The Descent of the Goddess: Ritual and Difference in Sappho’s Prayer to Aphrodite

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Introduction: A Simple Prayer

The Complexity of Sappho 1

υἱὲ Ταντάλου, σὲ δ’ ἀντία προτέρων φθέγξομαι

Pindar, Olympian I

It is natural, then, that we see Sappho 1 through the filter of the many readings and interpretations which others have offered; but we sense that something has escaped them. The very fact that so many have taken up the task and provided new insight {1|2} testifies to the ultimate inability of traditional explications to capture the power of the poem, what sets it apart.

My study progresses from an overview of past response to the poem, to a discussion of speech act theory, and then to a reading of the poem informed by the concerns I outline. In Chapter I, I begin by surveying three of the more extensive and recent readings of the poem in an effort to illustrate the need for an exploration of the nature of the poem as prayer. In Chapter II, I turn to the focus of my study, the function of performative language in the poem, with a discussion of speech act theory in relation to the poem. In Chapter IIΙ, I begin a reading of the poem informed by the concerns of performative language. I continue this reading into the part of the poem known as the epiphany, where I think the poem manifests its nature, in Chapter IV. Chapter V {3|4} concludes the reading of the poem and attempts to answer the questions which have arisen in the preceding chapters.

This study concerns itself in great part with the status of the voice of the poet in the meeting of ritual and literature. As I noted above, the poem seems to contain Sappho in the words of its prayer, because it contains so much of her desire—for aid from Aphrodite and for her beloved. The best test of my understanding, I believe, is whether at the end I have answered this question: Where is Sappho in Sappho’s Prayer to Aphrodite? {4|5}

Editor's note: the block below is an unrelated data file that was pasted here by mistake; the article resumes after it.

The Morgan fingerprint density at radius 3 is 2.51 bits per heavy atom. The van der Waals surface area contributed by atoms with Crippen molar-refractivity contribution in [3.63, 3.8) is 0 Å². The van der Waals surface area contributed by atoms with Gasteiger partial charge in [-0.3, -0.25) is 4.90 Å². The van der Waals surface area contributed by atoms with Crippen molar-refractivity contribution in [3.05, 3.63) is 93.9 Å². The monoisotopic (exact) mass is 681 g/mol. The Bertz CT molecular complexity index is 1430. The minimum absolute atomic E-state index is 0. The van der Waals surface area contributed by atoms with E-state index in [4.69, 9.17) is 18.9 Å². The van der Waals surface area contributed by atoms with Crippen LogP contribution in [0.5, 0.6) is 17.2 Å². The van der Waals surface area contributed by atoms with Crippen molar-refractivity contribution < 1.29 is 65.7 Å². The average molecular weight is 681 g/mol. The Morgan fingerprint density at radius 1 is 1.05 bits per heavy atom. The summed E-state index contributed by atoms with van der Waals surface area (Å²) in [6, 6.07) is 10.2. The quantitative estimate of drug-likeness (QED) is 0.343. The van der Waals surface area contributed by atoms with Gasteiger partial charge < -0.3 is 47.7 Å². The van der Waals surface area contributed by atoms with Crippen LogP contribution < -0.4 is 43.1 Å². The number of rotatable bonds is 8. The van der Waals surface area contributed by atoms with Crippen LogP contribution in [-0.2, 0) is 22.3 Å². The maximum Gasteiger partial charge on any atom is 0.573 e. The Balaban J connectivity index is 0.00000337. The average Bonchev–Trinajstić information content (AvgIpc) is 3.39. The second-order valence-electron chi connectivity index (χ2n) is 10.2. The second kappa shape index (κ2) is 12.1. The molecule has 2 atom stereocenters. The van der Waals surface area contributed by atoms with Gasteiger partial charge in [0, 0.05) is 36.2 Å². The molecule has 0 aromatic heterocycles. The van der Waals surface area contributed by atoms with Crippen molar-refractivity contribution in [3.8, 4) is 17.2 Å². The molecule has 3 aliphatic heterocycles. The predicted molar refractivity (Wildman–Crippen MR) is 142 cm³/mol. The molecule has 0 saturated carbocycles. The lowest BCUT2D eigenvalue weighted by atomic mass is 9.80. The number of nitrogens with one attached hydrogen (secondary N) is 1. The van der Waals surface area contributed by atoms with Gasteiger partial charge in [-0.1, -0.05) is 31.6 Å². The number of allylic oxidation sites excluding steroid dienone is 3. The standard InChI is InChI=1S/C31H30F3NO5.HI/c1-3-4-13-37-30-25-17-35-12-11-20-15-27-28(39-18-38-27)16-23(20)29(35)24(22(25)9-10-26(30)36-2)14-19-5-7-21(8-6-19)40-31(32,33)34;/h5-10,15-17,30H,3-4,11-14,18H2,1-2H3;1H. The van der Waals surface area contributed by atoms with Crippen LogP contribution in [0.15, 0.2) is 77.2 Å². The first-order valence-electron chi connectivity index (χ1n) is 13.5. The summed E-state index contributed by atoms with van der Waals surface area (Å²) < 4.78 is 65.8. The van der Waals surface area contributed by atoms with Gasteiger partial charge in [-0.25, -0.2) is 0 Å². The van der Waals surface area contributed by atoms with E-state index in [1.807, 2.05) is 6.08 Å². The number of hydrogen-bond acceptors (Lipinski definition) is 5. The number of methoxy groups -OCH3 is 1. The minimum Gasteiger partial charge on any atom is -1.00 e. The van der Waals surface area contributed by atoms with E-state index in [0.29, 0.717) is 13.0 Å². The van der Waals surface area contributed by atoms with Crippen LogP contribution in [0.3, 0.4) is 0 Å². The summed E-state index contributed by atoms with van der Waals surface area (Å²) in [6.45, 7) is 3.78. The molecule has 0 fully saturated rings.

[ back ] 1. Eva-Maria Voigt, Sappho et Alcaeus: Fragmenta (Amsterdam: Polak and Van Gennep, 1971) 29–33.

[ back ] 2. For testimonia, see Voigt 30.

[ back ] 3. Denys Page, Sappho and Alcaeus: an Introduction to the Study of Ancient Lesbian Poetry (New York: Oxford UP) 110–112 offers a discussion.

[ back ] 4. Bruno Gentili, Poetry and Its Public in Ancient Greece: from Homer to the Fifth Century, trans. A. Thomas Cole (1985; Baltimore: Johns Hopkins UP, 1988) 79–80. Charles Segal, “Eros and Incantation: Sappho and Oral Poetry,” Arethusa 7 (1974): 139–160. Reinhold Merkelbach, “Sappho und ihr Kreis,” Philologus 101 (1957): 1–29. A. Cameron, “Sappho’s Prayer to Aphrodite,” Harvard Theological Review 32(1939):1–17.

[ back ] 5. Gentili 80. Merkelbach passim.

[ back ] 6. Page 18. C.M. Bowra, Greek Lyric Poetry from Aleman to Simonides (London: Oxford UP, 1963) 203–204.

[ back ] 7. We need only consider the number of works published on Sappho (especially considering how little of her poetry remains) to recognize her primacy.

[ back ] 8. Page 16–17. Anne Pippin Burnett, Three Archaic Poets: Archilochus, Alcaeus, Sappho (Cambridge: Harvard UP, 1983) 247–249. D.A. Campell, Greek Lyric Poetry (1967; Bristol Classical P, 1982) 264–265. Cameron 1–2.

[ back ] 9. Burnett 246 and Page 18 have interesting affective comments.

[ back ] 10. Walter Burkert, Greek Religion, Trans. John Raffan (1977; Cambridge: Harvard UP, 1985) 8.

[ back ] 11. The last two thousand years of literary criticism offer support for language’s changing nature.

[ back ] 12. Page 18. Burnett 253.

[ back ] 13. Gentili 80.

[ back ] 14. Burnett 247–248. Cameron 2–3.

[ back ] 15. Burnett 246. Cameron 13–17. Page 16–17.

[ back ] 16. J.L. Austin, How to Do Things with Words, Ed. J.O. Urmson, Marina Sbisà (1955; Cambridge: Harvard UP, 1962).

[ back ] 17. The following have the fullest explications: Ulrich von Wilamowitz-Moellendorf, Sappho und Simonides: Untersuchung über griechische Lyriker (Berlin: Weidmannsche, 1913) 44–48. Page 4–18. Burnett 245–253. Campbell 264–266.

[ back ] 18. Cameron passim. Segal passim. Burnett 254–255.